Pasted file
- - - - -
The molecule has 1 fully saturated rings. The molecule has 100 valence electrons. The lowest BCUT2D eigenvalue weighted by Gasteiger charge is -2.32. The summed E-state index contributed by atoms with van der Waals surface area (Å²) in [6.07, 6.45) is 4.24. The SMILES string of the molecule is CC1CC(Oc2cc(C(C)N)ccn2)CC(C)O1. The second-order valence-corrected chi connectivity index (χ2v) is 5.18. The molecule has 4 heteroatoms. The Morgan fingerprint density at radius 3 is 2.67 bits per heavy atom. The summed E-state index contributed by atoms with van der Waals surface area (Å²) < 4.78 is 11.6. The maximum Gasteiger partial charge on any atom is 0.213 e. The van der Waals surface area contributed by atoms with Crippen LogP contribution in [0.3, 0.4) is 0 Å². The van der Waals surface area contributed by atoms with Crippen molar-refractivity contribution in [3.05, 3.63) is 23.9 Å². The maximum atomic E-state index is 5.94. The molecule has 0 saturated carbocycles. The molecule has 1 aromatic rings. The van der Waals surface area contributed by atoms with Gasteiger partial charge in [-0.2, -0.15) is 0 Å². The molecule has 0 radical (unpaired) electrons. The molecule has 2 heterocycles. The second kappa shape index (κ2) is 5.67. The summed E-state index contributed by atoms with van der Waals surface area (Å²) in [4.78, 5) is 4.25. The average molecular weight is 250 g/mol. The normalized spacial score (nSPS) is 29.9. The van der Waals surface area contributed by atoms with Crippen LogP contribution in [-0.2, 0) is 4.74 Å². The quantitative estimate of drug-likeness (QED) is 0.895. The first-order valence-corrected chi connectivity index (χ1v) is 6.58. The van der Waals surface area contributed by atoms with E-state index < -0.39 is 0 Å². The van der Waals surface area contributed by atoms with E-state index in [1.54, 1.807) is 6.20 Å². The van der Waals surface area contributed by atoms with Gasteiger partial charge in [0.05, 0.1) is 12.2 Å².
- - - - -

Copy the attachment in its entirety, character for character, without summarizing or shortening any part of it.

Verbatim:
The molecule has 1 fully saturated rings. The molecule has 100 valence electrons. The lowest BCUT2D eigenvalue weighted by Gasteiger charge is -2.32. The summed E-state index contributed by atoms with van der Waals surface area (Å²) in [6.07, 6.45) is 4.24. The SMILES string of the molecule is CC1CC(Oc2cc(C(C)N)ccn2)CC(C)O1. The second-order valence-corrected chi connectivity index (χ2v) is 5.18. The molecule has 4 heteroatoms. The Morgan fingerprint density at radius 3 is 2.67 bits per heavy atom. The summed E-state index contributed by atoms with van der Waals surface area (Å²) < 4.78 is 11.6. The maximum Gasteiger partial charge on any atom is 0.213 e. The van der Waals surface area contributed by atoms with Crippen LogP contribution in [0.3, 0.4) is 0 Å². The van der Waals surface area contributed by atoms with Crippen molar-refractivity contribution in [3.05, 3.63) is 23.9 Å². The maximum atomic E-state index is 5.94. The molecule has 0 saturated carbocycles. The molecule has 1 aromatic rings. The van der Waals surface area contributed by atoms with Gasteiger partial charge in [-0.2, -0.15) is 0 Å². The molecule has 0 radical (unpaired) electrons. The molecule has 2 heterocycles. The second kappa shape index (κ2) is 5.67. The summed E-state index contributed by atoms with van der Waals surface area (Å²) in [4.78, 5) is 4.25. The average molecular weight is 250 g/mol. The normalized spacial score (nSPS) is 29.9. The van der Waals surface area contributed by atoms with Crippen LogP contribution in [-0.2, 0) is 4.74 Å². The quantitative estimate of drug-likeness (QED) is 0.895. The first-order valence-corrected chi connectivity index (χ1v) is 6.58. The van der Waals surface area contributed by atoms with E-state index < -0.39 is 0 Å². The van der Waals surface area contributed by atoms with E-state index in [1.54, 1.807) is 6.20 Å². The van der Waals surface area contributed by atoms with Gasteiger partial charge in [0.05, 0.1) is 12.2 Å².